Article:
Writer: Roald Dahl
Opening with a bang and a storm, Roald Dahl’s The Witches proves to be a great hit with audiences, young and old.
David Wood’s faithful adaptation of the much-loved classic tells the spooky tale of a Norwegian orphan, simply known as Boy and his wise old Grandma who defeat the grand high witch at a seaside resort, Hotel Magnificent, in Bournemouth.
The cast of seven show off their versatility and talent in doubling up to play all the parts in the story as well as the instruments. Karen Mann is outstanding in the rôle of Grandma. Her portrayal of Grandma as the ultimate maternal figure – warm and tender and only too happy to give you a generous hug and loving words when you’ve landed yourself in trouble or been turned into a mouse by a witch – is simply excellent. Fox Jackson-Keen is obviously older than an eight-year-old, but captures the innocence and naivety of a child brilliantly. When these two take to the stage, the narrative is particularly strong, drawing us into the classic story. Sarah Ingram’s Grand High Witchis a formidable character with a strong German accent, which sometimes has the audience in stitches instead of quaking in their boots. Some of her terror is also lost through mumbling of lines. Mr and Mrs Jenkins makes a for a great comedy duo, depicting the ignorant but well-meaning parents of the over-indulged boy, Bruno.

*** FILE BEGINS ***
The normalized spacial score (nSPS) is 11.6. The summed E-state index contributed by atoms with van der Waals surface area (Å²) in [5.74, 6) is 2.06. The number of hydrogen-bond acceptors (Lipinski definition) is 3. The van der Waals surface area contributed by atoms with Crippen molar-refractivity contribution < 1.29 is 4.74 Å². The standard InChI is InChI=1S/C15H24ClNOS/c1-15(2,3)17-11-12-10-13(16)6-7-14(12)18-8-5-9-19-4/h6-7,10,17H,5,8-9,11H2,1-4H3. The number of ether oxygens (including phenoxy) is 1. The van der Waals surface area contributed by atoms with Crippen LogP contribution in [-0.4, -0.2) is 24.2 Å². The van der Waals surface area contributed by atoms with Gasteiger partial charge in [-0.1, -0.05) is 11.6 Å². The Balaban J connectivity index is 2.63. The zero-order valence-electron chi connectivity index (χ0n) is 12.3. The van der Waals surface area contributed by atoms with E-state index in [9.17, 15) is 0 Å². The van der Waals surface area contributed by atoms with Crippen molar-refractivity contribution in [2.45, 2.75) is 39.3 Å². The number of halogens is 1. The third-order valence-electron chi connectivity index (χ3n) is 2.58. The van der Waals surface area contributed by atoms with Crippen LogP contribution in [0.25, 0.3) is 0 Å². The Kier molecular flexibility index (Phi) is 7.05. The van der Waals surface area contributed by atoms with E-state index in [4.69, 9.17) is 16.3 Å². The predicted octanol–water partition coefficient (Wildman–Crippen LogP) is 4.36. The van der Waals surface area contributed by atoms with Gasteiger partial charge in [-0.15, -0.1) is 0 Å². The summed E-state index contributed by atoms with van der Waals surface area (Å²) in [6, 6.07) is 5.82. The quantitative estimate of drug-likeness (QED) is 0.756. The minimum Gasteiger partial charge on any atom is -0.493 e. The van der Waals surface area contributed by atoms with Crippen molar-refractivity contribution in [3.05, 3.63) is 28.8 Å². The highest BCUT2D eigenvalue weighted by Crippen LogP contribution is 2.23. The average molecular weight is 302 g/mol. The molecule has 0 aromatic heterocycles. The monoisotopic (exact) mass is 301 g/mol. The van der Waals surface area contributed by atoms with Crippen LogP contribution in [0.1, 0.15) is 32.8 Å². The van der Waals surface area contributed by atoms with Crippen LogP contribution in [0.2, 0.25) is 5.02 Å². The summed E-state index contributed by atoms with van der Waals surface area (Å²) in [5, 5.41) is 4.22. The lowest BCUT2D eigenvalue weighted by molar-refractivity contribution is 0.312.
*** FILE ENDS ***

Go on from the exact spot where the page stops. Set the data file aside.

Instead of Dahl’s bald witches, Nikolai Foster’s witches don crazy wigs – in bright pinks and greens, which make for a visual feast and are the perfect accompaniment to Isla Shaw’s garish and outlandish costumes which are a real throwback to the 70s.
The talent on display and the special effectsdeserve a larger space than the studio, which feels simply too small. The set – a winding staircase and balcony, a lampshade and armchair, as well as a grand piano and drum set – while aesthetically pleasing – often becomes cramped and claustrophobic, especially when all seven cast members are on stage. The hanging lights and bunting feel somewhat out of place too, although befitting of the celebratory nature of this time of year. The collaboration with magic consultant, Neil Henry enhances the performance and is a work of real genius, which will surprise and delight both adults and children. The use of video, shadows, flashing lights, loud bangs and fire, work well and add to the mystery and marvel of the illusions. The sinister but catchy musical score help keep us on the edge of our seats.
The running time of 75 minutes works well – though the first half, especially the scene with the witches, almost drags on, and the second feels much shorter than thirty minutes. However, the production captures Dahl’s dark humour, vulgarity, and quirky vocabulary and much like the author himself, is only too happy to challenge younger audiences, rather than patronise them, leaving them with a wonderful lesson, that ‘it doesn’t matter who you are or what you look like so long as somebody loves you.’ For this fact alone, Nikolai Foster’s The Witches is a real triumph.
Runs until 7 January 2016 | ImageCatherine Ashmore